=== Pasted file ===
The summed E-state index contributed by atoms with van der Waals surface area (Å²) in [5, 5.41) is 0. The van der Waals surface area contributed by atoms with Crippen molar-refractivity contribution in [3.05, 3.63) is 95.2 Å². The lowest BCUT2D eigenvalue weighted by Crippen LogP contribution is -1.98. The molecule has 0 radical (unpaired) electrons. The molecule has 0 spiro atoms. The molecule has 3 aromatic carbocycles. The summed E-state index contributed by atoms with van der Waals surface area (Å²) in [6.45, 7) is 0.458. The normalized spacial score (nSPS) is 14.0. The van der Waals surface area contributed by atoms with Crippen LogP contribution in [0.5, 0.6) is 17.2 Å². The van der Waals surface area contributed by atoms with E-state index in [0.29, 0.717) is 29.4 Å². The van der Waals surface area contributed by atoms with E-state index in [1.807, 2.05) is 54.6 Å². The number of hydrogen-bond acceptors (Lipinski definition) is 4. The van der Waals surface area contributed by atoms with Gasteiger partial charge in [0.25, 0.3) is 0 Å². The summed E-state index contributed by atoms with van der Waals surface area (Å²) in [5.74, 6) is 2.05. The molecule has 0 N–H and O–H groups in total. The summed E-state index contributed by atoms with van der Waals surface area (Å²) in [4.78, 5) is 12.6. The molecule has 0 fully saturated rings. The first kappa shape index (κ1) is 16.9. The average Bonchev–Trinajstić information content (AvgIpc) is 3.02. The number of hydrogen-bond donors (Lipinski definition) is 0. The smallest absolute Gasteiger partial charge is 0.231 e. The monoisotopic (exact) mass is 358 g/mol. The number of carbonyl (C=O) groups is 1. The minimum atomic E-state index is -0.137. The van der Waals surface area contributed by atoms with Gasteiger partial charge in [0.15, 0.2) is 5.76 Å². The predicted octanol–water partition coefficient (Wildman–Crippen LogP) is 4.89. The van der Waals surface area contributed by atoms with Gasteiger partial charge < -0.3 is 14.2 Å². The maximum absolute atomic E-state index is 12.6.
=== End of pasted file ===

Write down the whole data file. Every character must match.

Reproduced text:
The summed E-state index contributed by atoms with van der Waals surface area (Å²) in [5, 5.41) is 0. The van der Waals surface area contributed by atoms with Crippen molar-refractivity contribution in [3.05, 3.63) is 95.2 Å². The lowest BCUT2D eigenvalue weighted by Crippen LogP contribution is -1.98. The molecule has 0 radical (unpaired) electrons. The molecule has 0 spiro atoms. The molecule has 3 aromatic carbocycles. The summed E-state index contributed by atoms with van der Waals surface area (Å²) in [6.45, 7) is 0.458. The normalized spacial score (nSPS) is 14.0. The van der Waals surface area contributed by atoms with Crippen LogP contribution in [0.5, 0.6) is 17.2 Å². The van der Waals surface area contributed by atoms with E-state index in [0.29, 0.717) is 29.4 Å². The van der Waals surface area contributed by atoms with E-state index in [1.807, 2.05) is 54.6 Å². The number of hydrogen-bond acceptors (Lipinski definition) is 4. The van der Waals surface area contributed by atoms with Gasteiger partial charge in [0.25, 0.3) is 0 Å². The summed E-state index contributed by atoms with van der Waals surface area (Å²) in [5.74, 6) is 2.05. The molecule has 0 N–H and O–H groups in total. The summed E-state index contributed by atoms with van der Waals surface area (Å²) in [4.78, 5) is 12.6. The molecule has 0 fully saturated rings. The first kappa shape index (κ1) is 16.9. The average Bonchev–Trinajstić information content (AvgIpc) is 3.02. The number of hydrogen-bond donors (Lipinski definition) is 0. The smallest absolute Gasteiger partial charge is 0.231 e. The monoisotopic (exact) mass is 358 g/mol. The number of carbonyl (C=O) groups is 1. The minimum atomic E-state index is -0.137. The van der Waals surface area contributed by atoms with Gasteiger partial charge in [0.15, 0.2) is 5.76 Å². The predicted octanol–water partition coefficient (Wildman–Crippen LogP) is 4.89. The van der Waals surface area contributed by atoms with Gasteiger partial charge < -0.3 is 14.2 Å². The maximum absolute atomic E-state index is 12.6.